5. Radmila S., et al.  (2016).  Epidemiology of Uterine Myomas: A Review. Int J Fertil Steril, Volume 9 (4), pp. 424.

  6. All-Party Parliamentary Group of Women’s Health, (2017). Informed Choice? Giving Women Control of Their Healthcare.


This is a joint campaign of the following organisations who raise awareness, provide information and support to those who have been affected by fibroids and advocate on behalf of women to improve the quality of care.

Barbados Association of Endometriosis and PCOS – The Barbados Association of Endometriosis and PCOS is a registered non-profit organization in Barbados which seeks to educate citizens and advocate for those who have Endometriosis, Polycystic Ovarian Syndrome and other pelvic conditions (including Uterine Fibroids).



CARE About Fibroids – CARE About Fibroids is a Washington, DC-based non-profit whose mission is to elevate uterine fibroids as a women’s health issue and drive change. Bringing together many of the nation’s most respected women’s health advocacy and policy-focused organizations to advance solutions, CARE About Fibroids is a catalyst for increased awareness, research and education about uterine fibroids, leading to earlier diagnosis and improved treatment.



Fibroid Awareness Trinidad and Tobago – is a registered NGO based in Trinidad and Tobago that focuses on educating and empowering girls and women through advocacy and driving awareness on fibroids and other issues of the uterus.


Email address:

Fibrome Info France – Fibrome Info France is the first patient association in France that informs, educates and supports women with uterine fibroids. The association was born out of the lack of information and awareness on this disease which affects 30 to 60% of women of childbearing age and is the main cause of removal of the uterus in France. Fibrome Info France has a triple mission:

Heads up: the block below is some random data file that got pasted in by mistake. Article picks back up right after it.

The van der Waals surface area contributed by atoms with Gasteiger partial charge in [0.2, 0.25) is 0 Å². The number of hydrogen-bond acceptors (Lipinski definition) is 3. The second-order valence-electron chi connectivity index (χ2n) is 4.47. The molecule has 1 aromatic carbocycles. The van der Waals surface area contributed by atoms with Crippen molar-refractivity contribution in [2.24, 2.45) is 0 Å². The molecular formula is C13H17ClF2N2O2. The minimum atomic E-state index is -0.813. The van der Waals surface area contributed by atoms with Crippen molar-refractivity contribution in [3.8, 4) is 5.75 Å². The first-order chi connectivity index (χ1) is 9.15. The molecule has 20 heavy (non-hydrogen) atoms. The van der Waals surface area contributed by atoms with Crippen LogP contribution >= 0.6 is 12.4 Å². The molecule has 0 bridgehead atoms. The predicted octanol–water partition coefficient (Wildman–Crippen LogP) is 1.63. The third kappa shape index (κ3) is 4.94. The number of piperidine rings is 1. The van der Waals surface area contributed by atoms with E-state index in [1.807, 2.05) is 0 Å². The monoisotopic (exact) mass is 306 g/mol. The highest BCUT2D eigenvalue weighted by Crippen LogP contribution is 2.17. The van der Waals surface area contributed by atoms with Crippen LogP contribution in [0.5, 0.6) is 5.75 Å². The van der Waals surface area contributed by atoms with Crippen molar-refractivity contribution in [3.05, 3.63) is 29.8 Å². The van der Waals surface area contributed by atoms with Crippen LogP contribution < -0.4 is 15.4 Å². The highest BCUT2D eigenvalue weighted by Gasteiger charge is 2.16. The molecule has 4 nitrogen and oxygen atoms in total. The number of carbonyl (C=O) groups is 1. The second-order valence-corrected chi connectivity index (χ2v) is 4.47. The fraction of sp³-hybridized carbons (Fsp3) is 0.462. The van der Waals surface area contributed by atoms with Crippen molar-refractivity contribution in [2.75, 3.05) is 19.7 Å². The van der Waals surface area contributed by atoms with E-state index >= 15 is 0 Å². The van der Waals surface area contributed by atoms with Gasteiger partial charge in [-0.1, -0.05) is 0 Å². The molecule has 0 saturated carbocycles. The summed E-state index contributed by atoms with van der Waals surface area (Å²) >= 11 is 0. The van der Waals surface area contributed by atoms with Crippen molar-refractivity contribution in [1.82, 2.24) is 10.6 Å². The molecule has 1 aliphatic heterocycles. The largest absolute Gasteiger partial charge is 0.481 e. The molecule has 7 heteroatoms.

• Information and awareness on uterine fibroids

  • The support of women with fibroids in the care process

  • The implementation of actions to improve the management of fibroids


Email address:

KMT Rising – KMT Rising is a UK-based organisation that is dedicated to the optimum health and wellness of all women around the globe; ensuring that their personal, emotional and health-related needs are catered for through a range of bespoke holistic packages. They also provide very unique Fibroid products on sale internationally:

  • Fibroid Assessment Check List

  • So you have Fibroids – Next steps guide

  • Get yourself checked for Fibroids guide


Email address:

Lake Health and Wellbeing – Lake Health and Wellbeing is based in St Kitts and Nevis and aims to improve the health and wellbeing of their local, regional and online community through health promotion, public health interventions, conducting research and offering information and support to those with concerns about their health. They have a fibroids information and support program which consists of events, publications, campaigns and more.


Email address:

Noire Wellness – Noire Wellness is a UK-based organisation that takes a public health and wellbeing approach to reducing health inequalities through culturally sensitive interventions


Email address:

OH Counselling Services – OH Counselling Services is a UK-based organisation that provides one-to-one Counselling, EMDR Therapy, Group Therapies, Workshops and Seminars.   Their services are offered to adults, young people and all groups from different backgrounds and walks of life.


Email address:

The Fibroid Forum – The Fibroid Forum is UK-based and raises awareness, shares information, promotes women’s wellness and supports fibroid sufferers

Email address:

1 - Know the Symptoms (Option 1).jpg
2 - Treatment (Option 1).jpg
3  -Take Action (Option 1).jpg
bottom of page